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The last time the Chicago Blackhawks won the Stanley Cup, their roster went through two years of dramatic departures, as nearly all of their standout role players were jettisoned due to salary cap considerations.
Will it happen again?
Already there’s word that GM Stan Bowman is shopping Game 6 hero Dave Bolland, who has one year left on his contact at $3.375 million. But the real drama entering the offseason for Bowman centered around compliance buyouts, and whether star winger Marian Hossa might receive one.
The “cap recapture” penalty that was written into the new CBA punished circumventing deals signed under the previous agreement. Deals like the, ahem, “creative accounting” on Hossa’s 12-year, $63.3-million contract that dips to four years at $1 million annually from 2017-2021, when Hossa would be a spry 42 years old.
Basically, “cap recapture” goes after front-loaded contracts, squaring the cap savings teams were able to manage through circumvention. From James Neveau of NBC Chicago:
The way cap recapture works is that a team “owes”, in the form of a salary cap penalty, the total amount that the player’s actual salary and cap hit are separated by. In Hossa’s case, the math works out to $18.2 million over those first seven years of the deal, which can be paid off in yearly installments rather than all at once.
From Sean Gentille of The Sporting News, the deal with Hossa:
The sooner he retires, the larger the hit Chicago takes under the so-called "cap recapture" rules that retroactively punish back-diving deals like Hossa's.
Under the new CBA, teams receiving a “cap advantage” from long-term contracts (defined as seven years or more) will be penalized if a player retires from or leaves the NHL before the contract expires. If and when that happens, the team will penalized the difference between the player's salary and cap hit for the remainder of the contract.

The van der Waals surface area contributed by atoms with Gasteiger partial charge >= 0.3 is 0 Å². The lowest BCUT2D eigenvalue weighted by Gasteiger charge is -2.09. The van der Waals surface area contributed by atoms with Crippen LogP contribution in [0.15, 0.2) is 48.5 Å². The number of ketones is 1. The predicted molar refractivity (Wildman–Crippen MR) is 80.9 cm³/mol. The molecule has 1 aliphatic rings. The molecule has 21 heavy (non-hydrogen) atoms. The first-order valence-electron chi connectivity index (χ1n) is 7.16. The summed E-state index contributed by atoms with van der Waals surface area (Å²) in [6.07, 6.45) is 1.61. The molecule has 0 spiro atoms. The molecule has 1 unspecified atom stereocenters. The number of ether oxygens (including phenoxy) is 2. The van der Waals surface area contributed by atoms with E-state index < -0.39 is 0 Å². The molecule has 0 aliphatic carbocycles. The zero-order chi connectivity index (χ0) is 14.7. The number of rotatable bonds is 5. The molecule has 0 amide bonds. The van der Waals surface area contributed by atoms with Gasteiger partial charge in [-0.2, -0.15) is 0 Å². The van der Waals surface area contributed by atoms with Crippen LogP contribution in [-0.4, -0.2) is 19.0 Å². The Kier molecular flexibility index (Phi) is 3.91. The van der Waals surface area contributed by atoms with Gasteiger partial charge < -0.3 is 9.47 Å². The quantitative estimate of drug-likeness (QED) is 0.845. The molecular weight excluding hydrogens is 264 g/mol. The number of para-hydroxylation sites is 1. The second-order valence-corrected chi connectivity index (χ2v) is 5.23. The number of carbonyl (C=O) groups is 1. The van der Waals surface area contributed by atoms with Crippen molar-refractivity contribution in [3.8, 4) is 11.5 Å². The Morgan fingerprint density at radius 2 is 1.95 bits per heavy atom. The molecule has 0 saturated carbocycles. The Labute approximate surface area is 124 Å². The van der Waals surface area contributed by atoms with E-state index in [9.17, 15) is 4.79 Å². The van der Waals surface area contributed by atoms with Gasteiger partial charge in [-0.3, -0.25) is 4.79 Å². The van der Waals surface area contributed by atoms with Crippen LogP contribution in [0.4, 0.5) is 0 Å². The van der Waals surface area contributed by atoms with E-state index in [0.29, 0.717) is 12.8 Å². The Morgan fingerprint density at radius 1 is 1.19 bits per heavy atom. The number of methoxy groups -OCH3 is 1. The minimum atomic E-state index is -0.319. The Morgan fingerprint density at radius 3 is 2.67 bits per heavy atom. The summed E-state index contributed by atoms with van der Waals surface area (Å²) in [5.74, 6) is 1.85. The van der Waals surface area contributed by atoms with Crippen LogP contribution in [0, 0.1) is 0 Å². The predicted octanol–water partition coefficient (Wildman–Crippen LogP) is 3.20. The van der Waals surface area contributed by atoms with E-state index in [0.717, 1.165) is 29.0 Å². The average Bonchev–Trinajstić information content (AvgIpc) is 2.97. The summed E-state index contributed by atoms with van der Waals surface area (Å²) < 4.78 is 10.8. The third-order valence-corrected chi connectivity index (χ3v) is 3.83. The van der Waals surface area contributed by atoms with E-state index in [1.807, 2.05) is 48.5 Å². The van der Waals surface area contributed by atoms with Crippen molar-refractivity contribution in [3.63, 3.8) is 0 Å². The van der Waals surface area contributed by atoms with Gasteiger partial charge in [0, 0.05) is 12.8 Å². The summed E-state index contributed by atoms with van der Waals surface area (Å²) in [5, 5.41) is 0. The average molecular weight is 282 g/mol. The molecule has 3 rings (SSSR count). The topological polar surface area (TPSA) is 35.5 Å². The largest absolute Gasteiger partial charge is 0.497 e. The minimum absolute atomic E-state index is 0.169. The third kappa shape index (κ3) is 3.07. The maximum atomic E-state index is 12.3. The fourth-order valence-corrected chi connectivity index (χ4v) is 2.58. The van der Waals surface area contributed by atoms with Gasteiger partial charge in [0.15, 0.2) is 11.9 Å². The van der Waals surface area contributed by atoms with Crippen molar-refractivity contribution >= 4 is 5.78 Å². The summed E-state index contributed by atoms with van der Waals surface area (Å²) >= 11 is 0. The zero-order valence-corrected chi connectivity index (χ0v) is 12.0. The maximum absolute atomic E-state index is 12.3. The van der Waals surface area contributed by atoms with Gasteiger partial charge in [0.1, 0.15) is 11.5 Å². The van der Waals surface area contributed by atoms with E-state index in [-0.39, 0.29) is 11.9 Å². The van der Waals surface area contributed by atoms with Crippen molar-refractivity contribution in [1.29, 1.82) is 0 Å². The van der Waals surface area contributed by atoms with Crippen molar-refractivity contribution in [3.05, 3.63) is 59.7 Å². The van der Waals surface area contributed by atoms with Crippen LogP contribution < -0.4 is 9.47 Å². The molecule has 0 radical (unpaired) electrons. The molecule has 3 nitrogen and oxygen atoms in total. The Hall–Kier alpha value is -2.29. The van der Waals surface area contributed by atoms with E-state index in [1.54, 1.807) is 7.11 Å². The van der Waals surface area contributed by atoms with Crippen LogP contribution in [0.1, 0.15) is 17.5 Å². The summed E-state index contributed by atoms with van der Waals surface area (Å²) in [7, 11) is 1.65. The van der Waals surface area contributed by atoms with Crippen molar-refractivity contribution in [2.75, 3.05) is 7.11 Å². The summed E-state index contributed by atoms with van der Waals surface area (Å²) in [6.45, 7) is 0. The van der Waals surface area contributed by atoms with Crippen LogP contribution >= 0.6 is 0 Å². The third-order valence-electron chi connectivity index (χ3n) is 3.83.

If Hossa retired in 2015, the Blackhawks would have a $2,625,000 cap hit penalty from that year through 2021. If he retired in, say, 2018, after one year of his $1 million salary seasons, the Blackhawks would have $4,275,000 of dead cap space through 2021. (Via Cap Geek)
So a compliance buyout wasn’t out of the question for Hossa, 34, who was ineffective in the later rounds of the playoffs due to a back injury. But the Blackhawks aren’t giving him one.
Defenseman Steve Montador and left wing Rostislav Olesz are getting the two “amnesty” buyouts from the team.
Montador had two years left with a $2.75 million cap hit. Olesz had one year left at a $3.125 million cap hit. Both were non-factors for the Blackhawks in their Cup run.
So Marian Hossa remains a Blackhawk … although Elliotte Friedman recently didn’t rule out the chance he could be traded.
Said Stan Bowman, on Hossa's contract: "That doesn't concern me at all. He's a warrior. He's looking to play hockey, he's not looking to retire."
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